Today, I can reflect on my journey and on the positive changes I’ve made throughout the years. My chosen career is generous in that it’s supplied me with the tools needed for not only professional growth, but personal growth — success, emotional well-being, personal development, and effective communication.

I’ve learned a lot the past ten years. This post explores the discoveries I’ve made and how I apply that knowledge to my life. But before delving into what I’ve learned, here’s what a few other clinicians have said on the topic:

Nancy Lee, MA, LPCC, Psychotherapist in Aurora, CO

“Being a counselor has shown me that it’s possible to live on the edge of what I know and don’t know. In a single moment, I can feel strong and confident, yet small and humble. Counseling isn’t about fixing problems. It’s about believing in my client’s capacity to connect with their own solutions, insight, and growth.”

 

Robert Martin, M.Ed Early Childhood Education & Counseling, Francis Marion University

“There is no learning … if there is not a relationship… The foundation of counseling and teaching is [the] relationship. There must be a connection. The student must know that you care about them personally and it is ok to make a mistake … Consequences and corrections can be given, but always directed at the behavior [and] never the person … That you are only talking about their behavior when you correct them … and not them. They must feel that you respect them … and if you make a mistake say, “I’m so sorry. I made a mistake.” … [Always respect] their differences, their hopes and weakness, their failures, their dreams, their divinity. There is nothing more important than this…”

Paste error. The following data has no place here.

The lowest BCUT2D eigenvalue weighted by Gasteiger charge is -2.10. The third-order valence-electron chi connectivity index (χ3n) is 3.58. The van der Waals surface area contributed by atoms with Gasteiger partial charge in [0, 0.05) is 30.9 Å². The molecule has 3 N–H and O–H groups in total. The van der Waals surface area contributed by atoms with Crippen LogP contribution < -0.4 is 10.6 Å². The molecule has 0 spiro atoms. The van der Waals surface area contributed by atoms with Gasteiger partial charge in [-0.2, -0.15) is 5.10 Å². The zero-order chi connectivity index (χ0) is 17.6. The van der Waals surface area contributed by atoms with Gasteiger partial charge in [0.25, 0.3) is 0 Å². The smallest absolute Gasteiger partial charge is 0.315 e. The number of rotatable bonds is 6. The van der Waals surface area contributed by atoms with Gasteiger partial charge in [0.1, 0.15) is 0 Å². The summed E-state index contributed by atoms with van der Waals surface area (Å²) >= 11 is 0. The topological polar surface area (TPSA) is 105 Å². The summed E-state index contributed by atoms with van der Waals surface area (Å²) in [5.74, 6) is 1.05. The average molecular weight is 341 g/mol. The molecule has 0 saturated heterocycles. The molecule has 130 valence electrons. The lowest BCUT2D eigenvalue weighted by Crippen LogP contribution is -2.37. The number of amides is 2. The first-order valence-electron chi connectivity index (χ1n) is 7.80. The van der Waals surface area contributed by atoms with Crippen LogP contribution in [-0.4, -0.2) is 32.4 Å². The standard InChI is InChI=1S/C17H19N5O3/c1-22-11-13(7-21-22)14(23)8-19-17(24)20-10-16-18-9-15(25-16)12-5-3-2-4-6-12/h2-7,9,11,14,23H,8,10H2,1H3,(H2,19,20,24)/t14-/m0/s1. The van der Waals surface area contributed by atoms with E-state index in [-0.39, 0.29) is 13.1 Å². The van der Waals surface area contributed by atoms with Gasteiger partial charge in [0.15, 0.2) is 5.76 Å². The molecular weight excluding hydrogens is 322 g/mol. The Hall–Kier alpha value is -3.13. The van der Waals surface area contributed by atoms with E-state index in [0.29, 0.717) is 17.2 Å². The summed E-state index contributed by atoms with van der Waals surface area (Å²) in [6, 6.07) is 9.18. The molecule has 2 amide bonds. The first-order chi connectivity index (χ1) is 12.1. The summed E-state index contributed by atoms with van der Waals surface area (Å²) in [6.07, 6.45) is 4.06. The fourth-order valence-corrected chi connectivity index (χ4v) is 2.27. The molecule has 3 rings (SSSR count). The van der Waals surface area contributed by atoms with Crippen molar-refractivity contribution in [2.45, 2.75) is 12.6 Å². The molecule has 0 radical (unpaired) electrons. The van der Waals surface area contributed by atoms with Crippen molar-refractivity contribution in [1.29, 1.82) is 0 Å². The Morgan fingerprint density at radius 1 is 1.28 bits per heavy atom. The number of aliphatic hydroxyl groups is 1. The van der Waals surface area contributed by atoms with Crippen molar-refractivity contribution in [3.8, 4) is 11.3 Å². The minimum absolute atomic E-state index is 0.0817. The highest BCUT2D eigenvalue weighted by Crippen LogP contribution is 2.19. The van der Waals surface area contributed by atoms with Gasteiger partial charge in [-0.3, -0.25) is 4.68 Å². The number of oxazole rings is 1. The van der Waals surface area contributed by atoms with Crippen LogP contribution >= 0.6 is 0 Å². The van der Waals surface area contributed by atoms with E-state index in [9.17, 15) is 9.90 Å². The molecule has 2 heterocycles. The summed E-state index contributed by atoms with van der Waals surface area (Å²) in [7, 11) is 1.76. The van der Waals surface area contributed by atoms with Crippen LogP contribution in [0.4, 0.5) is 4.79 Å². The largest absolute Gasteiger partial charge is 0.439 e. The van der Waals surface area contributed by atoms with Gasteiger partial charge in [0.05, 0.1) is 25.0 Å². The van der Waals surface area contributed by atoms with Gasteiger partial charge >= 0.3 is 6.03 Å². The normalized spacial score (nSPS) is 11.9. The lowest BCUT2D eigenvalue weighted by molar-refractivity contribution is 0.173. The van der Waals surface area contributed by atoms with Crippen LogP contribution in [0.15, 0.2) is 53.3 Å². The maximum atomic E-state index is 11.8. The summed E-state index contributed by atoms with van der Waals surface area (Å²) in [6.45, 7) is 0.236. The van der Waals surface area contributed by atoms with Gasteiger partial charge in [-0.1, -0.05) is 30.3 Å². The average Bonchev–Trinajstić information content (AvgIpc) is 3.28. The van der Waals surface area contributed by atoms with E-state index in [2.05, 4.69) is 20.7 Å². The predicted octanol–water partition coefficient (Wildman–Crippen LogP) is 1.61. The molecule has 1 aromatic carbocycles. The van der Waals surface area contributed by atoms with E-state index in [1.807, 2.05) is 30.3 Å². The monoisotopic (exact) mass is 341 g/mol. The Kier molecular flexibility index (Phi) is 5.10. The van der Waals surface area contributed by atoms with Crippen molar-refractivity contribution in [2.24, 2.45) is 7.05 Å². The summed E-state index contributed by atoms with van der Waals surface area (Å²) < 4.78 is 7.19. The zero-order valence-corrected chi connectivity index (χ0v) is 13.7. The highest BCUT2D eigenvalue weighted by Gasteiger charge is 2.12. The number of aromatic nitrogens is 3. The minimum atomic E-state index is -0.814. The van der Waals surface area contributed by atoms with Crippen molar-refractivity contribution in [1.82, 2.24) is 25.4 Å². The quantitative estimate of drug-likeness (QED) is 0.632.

Bridget Cameron, Artist, Depth Psychologist, Stress Counselor (1992-present)

“To accept people as they are, to be non-judgmental, to be directed by compassion, and to know how to be impartial so that I am fair-minded with all people and do not project any of myself into my client’s history and am non-attached to the outcome.”

 

In comparison, while I’ve learned much about compassion, connecting, and being okay with being wrong, I’ve also learned how to use counseling to be effective, both personally and professionally… and I’ve learned to be more guarded due to the darker aspects of human nature.

Here’s my list of small wisdoms, or, what counseling has taught me (the first installment):

1. How to remain calm

Emotion regulation was difficult for me as an adolescent and young adult. My emotions ruled me – lorded over me, even! Then, as a counselor, I observed emotion disregulation in clients. I realized how truly counterproductive (and ridiculous-looking) it can be.